AWiT Grad Photo with TMEP's Martha MatthewA group of Aboriginal women are feeling confident and excited about new career opportunities after graduating from a program that introduced them to a range of skilled trades.

The Thompson Rivers University program, Aboriginal Women in Trades, featured hands-on introductions to four trades including pipefitting, welding, electrical and construction craft worker.

Students also toured Trans Mountain’s Kamloops Terminal, where they were welcomed by staff and had their eyes opened about the range of skilled trades needed to keep the pipeline operating.

For example, Kamloops Terminal has an industrial computer control system using programmable logic controllers or ‘PLCs’ to regulate the flow of oil through the Trans Mountain Pipeline. For several students, the Trans Mountain tour helped clarify their plans for enrolling in a trade.

“Many of the women were blown away by the room where the PLCs were located,” Heather Hamilton, Manager of Industry and Contract Training in the TRU School of Trades and Technology, said. “PLCs are the brains of the pipeline, and I think many of the women didn’t realize that the electrical trade encompasses handling them.”

Trans Mountain Today recently connected with several of the students as they were preparing to graduate and take the next step into new careers.

Vanessa“I’ve always been fascinated with the trades but I never had any experience with them before, so I thought this program would be a great opportunity” said student Vanessa Bent.

“Being in a hands-on program, getting my hands dirty, was fun,” she added.

Bent said that when she started the TRU program, she was thinking of pursuing a career as a construction craft worker — a multi-disciplined Red Seal trade needed for virtually any construction site. As the 10-week TRU introductory program progressed, she decided she wanted to enroll in an electrical trade foundation program. Vanessa recently found out that she has a seat in the program for August 2016.

“Honestly, it’s the last thing I ever would have thought I’d want to do,” Bent said. “I didn’t think I’d like the electrical trade but as of right now, I’m standing with it. There’s a lot of math, and I like doing math.

“Where I’m at right now, knowing the minimum requirements for doing electrical work at the terminal, it’s definitely something that I would like to work toward.”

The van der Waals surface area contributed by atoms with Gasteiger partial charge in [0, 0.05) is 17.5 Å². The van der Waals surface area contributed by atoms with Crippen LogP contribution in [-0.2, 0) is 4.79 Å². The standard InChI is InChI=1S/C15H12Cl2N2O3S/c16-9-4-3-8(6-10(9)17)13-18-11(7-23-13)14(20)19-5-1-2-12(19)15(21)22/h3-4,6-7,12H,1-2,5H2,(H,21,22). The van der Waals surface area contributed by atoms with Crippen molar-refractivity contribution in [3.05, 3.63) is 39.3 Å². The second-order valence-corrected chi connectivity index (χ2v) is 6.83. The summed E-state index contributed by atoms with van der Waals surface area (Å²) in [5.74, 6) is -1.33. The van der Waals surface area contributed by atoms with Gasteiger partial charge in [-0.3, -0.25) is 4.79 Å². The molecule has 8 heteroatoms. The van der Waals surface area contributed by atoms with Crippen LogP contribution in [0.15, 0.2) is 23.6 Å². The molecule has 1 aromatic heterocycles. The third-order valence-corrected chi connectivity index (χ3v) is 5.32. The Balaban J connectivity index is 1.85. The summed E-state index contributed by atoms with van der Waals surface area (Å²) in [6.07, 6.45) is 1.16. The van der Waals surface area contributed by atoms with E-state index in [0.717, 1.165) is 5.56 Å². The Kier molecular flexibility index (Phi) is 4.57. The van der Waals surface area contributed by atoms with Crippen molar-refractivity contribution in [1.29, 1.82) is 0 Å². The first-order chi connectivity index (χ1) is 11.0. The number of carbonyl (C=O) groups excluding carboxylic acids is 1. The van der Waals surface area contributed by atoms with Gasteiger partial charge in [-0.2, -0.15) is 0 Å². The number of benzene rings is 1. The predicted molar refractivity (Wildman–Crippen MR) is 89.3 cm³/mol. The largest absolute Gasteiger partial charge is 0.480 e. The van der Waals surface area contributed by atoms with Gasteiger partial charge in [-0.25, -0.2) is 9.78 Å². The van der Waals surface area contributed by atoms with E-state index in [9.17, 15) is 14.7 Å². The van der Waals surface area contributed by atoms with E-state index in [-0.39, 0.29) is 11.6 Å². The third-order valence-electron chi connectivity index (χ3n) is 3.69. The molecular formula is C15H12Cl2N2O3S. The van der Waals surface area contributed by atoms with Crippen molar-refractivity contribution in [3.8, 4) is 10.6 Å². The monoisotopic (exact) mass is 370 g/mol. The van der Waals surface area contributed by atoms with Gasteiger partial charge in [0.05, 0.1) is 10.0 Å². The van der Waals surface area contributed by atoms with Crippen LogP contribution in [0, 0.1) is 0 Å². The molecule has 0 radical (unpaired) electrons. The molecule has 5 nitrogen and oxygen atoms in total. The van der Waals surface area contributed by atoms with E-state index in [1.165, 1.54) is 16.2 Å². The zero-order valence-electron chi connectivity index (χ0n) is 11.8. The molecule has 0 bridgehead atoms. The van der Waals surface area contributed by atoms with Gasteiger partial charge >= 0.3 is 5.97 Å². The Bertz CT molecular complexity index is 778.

CrystalAlthough Crystal Moore found out about the program only a few days before it began, she was prepared to jump right in.

“I’ve done a lot of work around farms and I’ve always dealt with a lot those aspects of the trades in my everyday life, whether it was building something or fixing a fence — all of that kind of stuff. I didn’t know how in-depth we would be getting or how quickly we would be hands-on. Pretty much on the second day, we were welding. It was more than I ever expected.

“Going through the program actually made my decisions about choosing a trade a lot harder because now I’m interested in all of them.

“I really did get a feel for welding — it was a lot of fun. But at the same time I’m looking at carpentry.”

The pipeline terminal tour also piqued her interest in training to become a pipeline coating inspector through the National Association of Coating Engineers or NACE, which is the global authority on pipeline coatings and corrosion control. For the time being, however, she has decided to focus on carpentry and is accepted in the foundation program that starts July 2016.

“I’m hoping that the pipeline goes through because I’d love to work on it, that’s for sure,” Moore said.

AWiTRoxanne John, who is 48, has decided to pursue her Red Seal in pipefitting.

“I am grateful to receive this training and wish I had been able to do this earlier in life,” she said. “Of the four trades, I enjoyed the pipe-fitting and will continue on with this trade.”

John noted that in addition to four trades, the program provided several certifications that prepare her for a career in the construction sector including Construction Safety Training System, Petroleum Safety Training System, Occupational First Aid 1, Transportation, Ground Disturbance, Fall Arrest, Traffic Control Person and HS2 Alive.

“Nothing today would change who I would like to become. I put my all into each course and I have received 100 per cent back,” John said.

RevaReva Choursine already has Care Aid certification and a Medical Office Assistant diploma but “wanted a new challenge in life both physically and mentally.”

The TRU program gave here “a taste test” of four trades, and it was free of financial worries: “My children’s daycare was paid for while I was doing this course. The tuition and books were all paid for, thanks to the sponsors.”

“I came into the program with no experience in the trades industry. I wanted a new challenge in life that involved more hands on experience and working in a fast paced environment.

“The program was definitely rewarding in the end. We were able to see what our hands can do with very little experience coming into a trade. This program gave me a boost in confidence.”

After graduation she decided to pursue a Red Seal in welding.

Choursine believes each grad has a similar story to tell.

“The course opened up a new chapter in our lives for each individual that came into the program,” she said.

Trans Mountain Expansion Project, Employment and Training, has been partnering with Thompson Rivers University and the BC Ministry of Jobs Tourism and Skills Training to provide training opportunities for Aboriginal people interested in working on the project. Training to date includes Women in Trades Training, and Construction Craft Worker. As well, the Government of Canada provides funding through the Canada-British Columbia Job Fund.